Exploring the Scriptures is tremendously important; it is the primary way we have of discovering the heart, character, and nature of our God. Yes, we can see his power and wonder in creation and we can see his grace and mercy in the lives he has transformed, but we mostly learn of him through the inspired words he has given us.

In a particular sense, this is true of the gospels as they record the life of Jesus. In these four inspired witnesses to the person and work of Christ, we come to know him in a more complete way. This makes the study of the gospels vitally important to our walk of faith. So, a few handrails to guide our study of these four New Testament books can prove very useful.

Within the category of the gospels we have three synoptic (“with a single view”) gospels which are very similar—Matthew, Mark and Luke. John’s record has been described as 92% unique from the other three, causing some scholars to speculate that, perhaps, because he was the last to write his account he saw no need to repeat the content of the other three. Instead, John filled in some of the gaps in the story that had already been told by the other accounts. This is one of the factors that gives John’s gospel a very different feel from the synoptics.

New Testament scholar Darrell Bock says that the synoptic gospels tell the story of Jesus from the ground up, while John tells it from heaven down. This is even seen in how the gospels begin. Matthew and Luke start on earth with birth narratives and Mark begins on earth with Jesus’ baptism, but John starts in heaven with a declaration of eternity past when the Word (Jesus) was with God and was God (John 1:1). Very different approaches.

When examining the gospel records, each of the four accounts has key structural elements that, once understood, can greatly enhance our study of these important witnesses to the life and ministry of Jesus.

Matthew was one of Jesus’ twelve disciples and, therefore, an eyewitness to many of the events he records. The primary structural device in Matthew’s gospel is that the telling of the story is woven around five major teaching blocks (ch.5–7, 10, 13, 18, 23–25). Because Matthew was writing primarily to a Jewish audience, he uses about 50 direct Old Testament quotes and some 75 more allusions to OT texts. With such a heavy focus on the Jewish scriptures, some scholars believe that Jesus’ five teaching discourses are intended to parallel the five books of Torah (the Pentateuch—Genesis, Exodus, Leviticus, Numbers, Deuteronomy), and may also parallel the five different book divisions found in the book of Psalms. By navigating those teaching blocks, coupled with Matthew’s use of the Old Testament, we can grasp how the first hearers of the gospel according to Matthew would have been expected to hear it.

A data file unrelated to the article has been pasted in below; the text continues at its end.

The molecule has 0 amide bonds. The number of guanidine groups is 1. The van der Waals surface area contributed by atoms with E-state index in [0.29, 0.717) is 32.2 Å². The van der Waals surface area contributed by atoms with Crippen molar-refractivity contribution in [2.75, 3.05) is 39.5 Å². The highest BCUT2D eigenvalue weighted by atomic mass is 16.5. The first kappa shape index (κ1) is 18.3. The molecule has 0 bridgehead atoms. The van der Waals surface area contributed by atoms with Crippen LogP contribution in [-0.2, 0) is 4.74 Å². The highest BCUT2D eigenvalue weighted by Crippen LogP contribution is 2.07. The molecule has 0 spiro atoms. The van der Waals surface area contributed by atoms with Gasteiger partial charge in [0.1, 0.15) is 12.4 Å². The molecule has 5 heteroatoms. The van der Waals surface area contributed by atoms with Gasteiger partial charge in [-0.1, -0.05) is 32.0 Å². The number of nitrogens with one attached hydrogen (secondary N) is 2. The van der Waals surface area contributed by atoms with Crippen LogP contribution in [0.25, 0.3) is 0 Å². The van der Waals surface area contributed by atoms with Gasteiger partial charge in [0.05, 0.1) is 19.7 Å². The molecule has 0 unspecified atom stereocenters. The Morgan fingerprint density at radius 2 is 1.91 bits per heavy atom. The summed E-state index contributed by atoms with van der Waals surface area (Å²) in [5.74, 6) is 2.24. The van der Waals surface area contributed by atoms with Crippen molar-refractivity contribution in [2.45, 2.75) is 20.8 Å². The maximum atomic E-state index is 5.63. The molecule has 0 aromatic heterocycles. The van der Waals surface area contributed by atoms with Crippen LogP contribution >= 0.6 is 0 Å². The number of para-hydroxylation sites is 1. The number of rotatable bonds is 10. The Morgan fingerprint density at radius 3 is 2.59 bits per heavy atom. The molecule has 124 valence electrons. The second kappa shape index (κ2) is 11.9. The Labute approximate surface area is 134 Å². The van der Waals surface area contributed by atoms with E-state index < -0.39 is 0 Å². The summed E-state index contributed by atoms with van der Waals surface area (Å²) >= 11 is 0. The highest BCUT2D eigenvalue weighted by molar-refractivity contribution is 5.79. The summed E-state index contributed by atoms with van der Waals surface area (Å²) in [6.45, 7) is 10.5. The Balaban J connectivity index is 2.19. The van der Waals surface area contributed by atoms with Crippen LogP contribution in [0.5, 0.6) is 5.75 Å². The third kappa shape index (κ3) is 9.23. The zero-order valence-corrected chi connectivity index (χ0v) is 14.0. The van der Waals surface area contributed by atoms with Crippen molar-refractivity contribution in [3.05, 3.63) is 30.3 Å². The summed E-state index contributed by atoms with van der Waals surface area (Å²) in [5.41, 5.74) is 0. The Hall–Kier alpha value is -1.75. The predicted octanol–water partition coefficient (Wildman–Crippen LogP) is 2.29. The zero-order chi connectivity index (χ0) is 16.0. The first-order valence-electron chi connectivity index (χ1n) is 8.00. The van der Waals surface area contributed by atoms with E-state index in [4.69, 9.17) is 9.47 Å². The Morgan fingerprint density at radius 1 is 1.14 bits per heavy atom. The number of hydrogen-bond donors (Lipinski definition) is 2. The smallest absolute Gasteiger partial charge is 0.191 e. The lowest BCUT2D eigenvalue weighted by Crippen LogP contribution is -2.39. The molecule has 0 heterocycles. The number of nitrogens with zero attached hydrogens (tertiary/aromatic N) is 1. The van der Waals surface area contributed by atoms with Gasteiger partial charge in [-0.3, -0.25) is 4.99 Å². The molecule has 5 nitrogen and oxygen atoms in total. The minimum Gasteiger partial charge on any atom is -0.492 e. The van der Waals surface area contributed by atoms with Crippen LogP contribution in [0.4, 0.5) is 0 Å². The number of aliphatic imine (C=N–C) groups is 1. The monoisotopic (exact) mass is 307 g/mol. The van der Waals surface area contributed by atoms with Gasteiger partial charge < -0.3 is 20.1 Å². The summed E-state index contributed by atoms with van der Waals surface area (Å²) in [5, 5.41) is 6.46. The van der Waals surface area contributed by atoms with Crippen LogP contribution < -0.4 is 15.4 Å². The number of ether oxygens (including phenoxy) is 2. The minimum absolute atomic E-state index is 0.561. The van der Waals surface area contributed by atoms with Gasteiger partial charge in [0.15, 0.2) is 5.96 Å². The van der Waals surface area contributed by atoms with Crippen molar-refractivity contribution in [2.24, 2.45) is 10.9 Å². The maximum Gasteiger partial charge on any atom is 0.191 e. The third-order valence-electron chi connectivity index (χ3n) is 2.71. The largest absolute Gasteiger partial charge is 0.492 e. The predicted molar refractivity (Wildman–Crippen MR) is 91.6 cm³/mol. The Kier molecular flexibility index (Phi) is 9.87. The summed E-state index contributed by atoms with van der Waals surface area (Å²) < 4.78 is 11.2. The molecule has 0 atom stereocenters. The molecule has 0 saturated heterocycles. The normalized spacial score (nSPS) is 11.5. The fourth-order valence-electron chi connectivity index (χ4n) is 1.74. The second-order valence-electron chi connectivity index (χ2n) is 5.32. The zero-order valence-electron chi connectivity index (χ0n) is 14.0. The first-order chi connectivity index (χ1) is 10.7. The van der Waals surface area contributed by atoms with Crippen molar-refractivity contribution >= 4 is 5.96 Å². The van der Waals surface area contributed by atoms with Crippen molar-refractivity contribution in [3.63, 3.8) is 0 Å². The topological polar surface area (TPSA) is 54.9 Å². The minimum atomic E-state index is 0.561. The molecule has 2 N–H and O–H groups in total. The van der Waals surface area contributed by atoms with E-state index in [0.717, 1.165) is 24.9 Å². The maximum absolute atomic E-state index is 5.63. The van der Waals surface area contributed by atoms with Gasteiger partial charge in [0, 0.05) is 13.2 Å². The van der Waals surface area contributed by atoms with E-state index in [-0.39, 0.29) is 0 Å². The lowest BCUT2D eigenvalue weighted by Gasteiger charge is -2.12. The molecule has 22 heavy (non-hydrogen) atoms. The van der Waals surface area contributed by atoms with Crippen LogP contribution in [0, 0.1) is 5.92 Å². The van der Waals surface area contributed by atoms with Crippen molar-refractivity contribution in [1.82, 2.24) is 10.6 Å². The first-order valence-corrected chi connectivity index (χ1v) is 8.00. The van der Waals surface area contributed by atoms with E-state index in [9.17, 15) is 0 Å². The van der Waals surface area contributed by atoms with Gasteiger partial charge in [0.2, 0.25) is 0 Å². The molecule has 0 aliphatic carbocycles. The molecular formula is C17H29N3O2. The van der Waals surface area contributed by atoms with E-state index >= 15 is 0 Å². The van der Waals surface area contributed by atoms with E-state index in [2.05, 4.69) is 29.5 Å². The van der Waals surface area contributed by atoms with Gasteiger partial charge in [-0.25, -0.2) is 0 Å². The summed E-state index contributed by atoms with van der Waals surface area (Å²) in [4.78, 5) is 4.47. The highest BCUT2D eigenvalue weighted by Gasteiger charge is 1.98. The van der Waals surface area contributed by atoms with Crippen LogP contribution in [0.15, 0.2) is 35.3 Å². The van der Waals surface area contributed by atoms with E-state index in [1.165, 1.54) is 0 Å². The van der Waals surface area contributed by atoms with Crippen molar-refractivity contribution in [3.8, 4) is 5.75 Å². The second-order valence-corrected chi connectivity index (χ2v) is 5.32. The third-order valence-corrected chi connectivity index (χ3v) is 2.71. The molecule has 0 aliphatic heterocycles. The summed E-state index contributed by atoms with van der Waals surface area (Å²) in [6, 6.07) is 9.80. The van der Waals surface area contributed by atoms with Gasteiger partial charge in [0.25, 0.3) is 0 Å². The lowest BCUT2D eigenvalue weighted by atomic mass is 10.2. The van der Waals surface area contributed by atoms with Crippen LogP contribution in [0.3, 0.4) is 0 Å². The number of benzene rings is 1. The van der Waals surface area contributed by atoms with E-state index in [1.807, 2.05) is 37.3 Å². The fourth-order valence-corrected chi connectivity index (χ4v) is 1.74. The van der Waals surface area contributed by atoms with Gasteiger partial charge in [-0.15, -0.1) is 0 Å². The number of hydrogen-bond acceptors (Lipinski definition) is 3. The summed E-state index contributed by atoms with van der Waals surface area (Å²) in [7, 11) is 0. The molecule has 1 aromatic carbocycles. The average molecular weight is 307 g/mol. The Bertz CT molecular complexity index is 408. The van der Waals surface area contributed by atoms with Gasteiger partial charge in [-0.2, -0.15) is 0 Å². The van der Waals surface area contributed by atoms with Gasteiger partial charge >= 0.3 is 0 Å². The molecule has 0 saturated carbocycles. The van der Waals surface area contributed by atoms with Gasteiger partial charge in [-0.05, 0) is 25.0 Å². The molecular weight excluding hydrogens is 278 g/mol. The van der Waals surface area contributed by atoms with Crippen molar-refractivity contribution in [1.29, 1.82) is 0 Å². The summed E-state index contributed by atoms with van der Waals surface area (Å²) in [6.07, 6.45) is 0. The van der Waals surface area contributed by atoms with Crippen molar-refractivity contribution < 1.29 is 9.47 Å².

Mark’s gospel is different in a couple of significant ways. First, it is believed that his gospel account is a rendering of Peter’s memoirs as a follower of Jesus (Mark served with Peter at one point; 1 Peter 5:13), although it may be that Mark himself appears briefly in the narrative as the young man who flees Gethsemane following the arrest of Jesus (Mark 14:51–52). It is believed that Rome was Mark’s primary audience, which may account for the heavy emphasis on action and movement in the book. The main structural feature of Mark’s account may be Mark 8:27–29, which forms a kind of division in the book. Everything leading up to Mark 8:27 portrays Jesus revealing to his followers who he is through miracles and wonders. In Mark 8:27–29 Peter affirms that, in fact, Jesus is the Christ—the Messiah. From that moment on everything Jesus does is to prepare the disciples for why he came—the cross. Following Peter’s affirmation of Jesus’ identity, Jesus immediately tells his men for the first time (Mark 8:31) that he will be killed and then rise from the dead. So, the first half of Mark reveals who Jesus is and the second half, why he came.

Luke, like Mark, was not an eyewitness to the events of the life of Jesus on earth. As a result, his gospel is the result of careful research and eyewitness interviews (Luke 1:1–4). Written perhaps to a Greek audience where learning was prized, Luke incorporates more of Jesus’ parables than any other gospel writer. Additionally, Luke has a significant emphasis on Jesus’ work with and inclusion of women—mentioning over 40 different women in his account. The main feature of Luke’s record is often referred to as “Jesus’ Journey to Jerusalem.” In Luke 9:51, Jesus “resolutely set out for Jerusalem” and that journey is recorded from Luke 9:51 to Luke 19:28, when Jesus arrives at Jerusalem for the triumphal entry. So, Luke packs into those ten chapters events and stories that prepare for what will happen in Jerusalem—the passion of Christ.

John, the gospel written “from heaven down,” does not seem to have a particular target audience but appears rather to be directed to everyone everywhere. Whereas the synoptic gospels have a profound emphasis on Jesus’ miracles, John only records seven of these signs—often pairing them with one of Jesus’ seven “I am” statements. All seven of these miraculous events are found in John 1–11, causing scholars to refer to those chapters as the “book of signs.” John 12–21 is then the “book of glory”, where Jesus is to be glorified (John 12:23) through his coming death and resurrection. The theme of John’s gospel account is the call to believe that brackets the narrative (cp. John 1:12 to John 20:30–31). All of John’s gospel account is presented to encourage people to place their faith in Jesus.

As we consider the earthly life and ministry of our Lord, the gospels offer us four distinct and powerful witnesses of the Christ—helping us to embrace by faith the Son of God who became the Son of man so that sons (and daughters) of men might become the children of God.

Bill Crowder

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